The Loneliness of Infertility
Two years ago, I didn’t know much about infertility. The extent of my knowledge came from Charlotte York in “Sex and the City” and the first five minutes of the film “Up.” I certainly never thought it would apply to me. I’d spent most of my 20s trying to prevent pregnancy and thought when I wanted a child, when we were ready, it would just happen. Two years later, it still hasn’t.
I never expected the impact that trying to conceive would have on my life. Without a doubt, it affects every single part of it. It has changed me as a person, and sadly, not necessarily for the better. When you desperately want something, it’s natural to get jealous sometimes. I have lusted after handbags and holidays, of course. But I had never experienced the bitter body snatcher of resentment that was about to invade me.
For the first year or so, we kept our baby-making plans to ourselves. Fueled by hope, there didn’t seem any point in telling people we were struggling — it would just happen next month, right? But at some point down the road, I reached a place where I knew something wasn’t right and began confiding in friends. They were sympathetic, of course, but didn’t fully understand. People don’t realize what it’s like to grieve for a family that has never existed.
It is lonely. I feel like I can’t grieve in public. Sometimes at work, I’d have a little cry in the toilet when my period arrived that month, but I’d never have admitted what was really wrong had anyone caught me (luckily they never did.) It feels like most people might not want to know. It’s personal, and it might be “icky” to some, and people generally don’t know what to say. And when you do talk about it, sometimes people say the most insensitive things. “Relax and it’ll happen” was a particular bugbear of mine. Sadly, relaxing does not make you ovulate or unblock your tubes. So I feel stuck – I don’t want to talk about it, and yet I do. I need to.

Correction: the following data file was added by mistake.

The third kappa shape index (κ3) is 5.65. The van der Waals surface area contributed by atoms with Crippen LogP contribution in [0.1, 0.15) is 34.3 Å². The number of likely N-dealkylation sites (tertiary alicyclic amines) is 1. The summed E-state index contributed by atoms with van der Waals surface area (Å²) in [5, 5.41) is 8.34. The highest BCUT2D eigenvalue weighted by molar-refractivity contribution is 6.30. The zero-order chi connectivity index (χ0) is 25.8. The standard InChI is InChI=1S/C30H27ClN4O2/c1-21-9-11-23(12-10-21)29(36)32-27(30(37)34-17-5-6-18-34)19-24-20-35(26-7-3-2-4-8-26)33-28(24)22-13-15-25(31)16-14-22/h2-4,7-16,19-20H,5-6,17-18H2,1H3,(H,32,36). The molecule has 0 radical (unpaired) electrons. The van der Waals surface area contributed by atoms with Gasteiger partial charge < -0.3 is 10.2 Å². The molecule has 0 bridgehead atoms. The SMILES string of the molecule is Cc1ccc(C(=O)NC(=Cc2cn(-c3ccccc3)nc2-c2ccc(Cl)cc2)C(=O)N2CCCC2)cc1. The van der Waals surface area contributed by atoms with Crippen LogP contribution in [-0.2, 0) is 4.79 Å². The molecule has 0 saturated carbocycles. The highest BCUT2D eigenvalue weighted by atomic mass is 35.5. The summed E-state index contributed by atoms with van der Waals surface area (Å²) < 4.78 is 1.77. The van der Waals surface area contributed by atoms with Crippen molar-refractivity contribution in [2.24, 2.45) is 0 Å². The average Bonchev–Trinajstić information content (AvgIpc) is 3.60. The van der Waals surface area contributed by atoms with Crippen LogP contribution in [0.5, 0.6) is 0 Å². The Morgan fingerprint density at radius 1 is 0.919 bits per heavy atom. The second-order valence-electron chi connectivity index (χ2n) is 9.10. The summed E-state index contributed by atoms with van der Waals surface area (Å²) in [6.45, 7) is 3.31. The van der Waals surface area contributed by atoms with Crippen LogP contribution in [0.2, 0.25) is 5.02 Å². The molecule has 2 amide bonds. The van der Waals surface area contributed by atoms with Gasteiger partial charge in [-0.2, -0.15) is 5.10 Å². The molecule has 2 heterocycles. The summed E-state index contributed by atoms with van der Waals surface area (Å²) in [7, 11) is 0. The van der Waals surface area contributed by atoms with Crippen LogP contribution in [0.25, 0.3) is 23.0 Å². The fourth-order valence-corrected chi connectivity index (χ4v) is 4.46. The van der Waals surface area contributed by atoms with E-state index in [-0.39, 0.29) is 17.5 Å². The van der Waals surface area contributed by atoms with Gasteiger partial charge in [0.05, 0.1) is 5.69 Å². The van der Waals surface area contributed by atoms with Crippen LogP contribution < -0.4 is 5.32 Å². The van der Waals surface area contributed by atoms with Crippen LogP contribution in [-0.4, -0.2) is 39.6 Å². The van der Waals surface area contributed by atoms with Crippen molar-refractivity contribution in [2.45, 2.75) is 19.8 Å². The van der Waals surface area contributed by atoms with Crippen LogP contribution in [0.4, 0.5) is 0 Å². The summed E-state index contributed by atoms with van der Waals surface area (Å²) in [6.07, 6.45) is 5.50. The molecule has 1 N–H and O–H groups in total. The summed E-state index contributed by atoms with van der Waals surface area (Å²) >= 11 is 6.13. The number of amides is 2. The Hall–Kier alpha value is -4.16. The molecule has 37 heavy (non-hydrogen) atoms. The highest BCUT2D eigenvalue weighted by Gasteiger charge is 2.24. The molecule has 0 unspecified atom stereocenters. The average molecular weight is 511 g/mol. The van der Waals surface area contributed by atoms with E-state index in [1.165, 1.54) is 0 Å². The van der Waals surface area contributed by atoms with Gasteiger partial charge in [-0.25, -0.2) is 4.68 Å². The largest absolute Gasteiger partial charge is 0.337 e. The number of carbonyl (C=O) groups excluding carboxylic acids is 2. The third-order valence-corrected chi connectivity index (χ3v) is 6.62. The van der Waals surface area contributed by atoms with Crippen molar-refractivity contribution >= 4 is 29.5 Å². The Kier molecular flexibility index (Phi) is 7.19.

In the time we’ve been trying to conceive, I’ve seen four different close friends give birth to four healthy babies. As much as I am delighted for them, and I truly am, it’s hard to be around them, because they have what I desperately want and may never have. I find myself looking at random pregnant women in the street and wondering if they “deserve” it more than I do. No one told me I would feel this way. It was never supposed to be like this.
It feels like doing a jigsaw backwards. I had a complete picture of what my life would look like. And now, bit by bit, piece by piece, it’s being taken away. The fractured picture doesn’t really make sense anymore, and the future looks quite different to how I’d planned it to be. We’ve reached the point of medical intervention now and can’t see the puzzle being completed anytime soon. And yes, my life is still very nice. I have an amazing husband and a beautiful home. Perhaps people even look at my Facebook page and wish they could have what I have. But what they can’t see is the loneliness that hides behind my made-up face. The sadness that creeps in to my every day. I am broken. Incomplete. The final puzzle piece existing only in my mind. For now.
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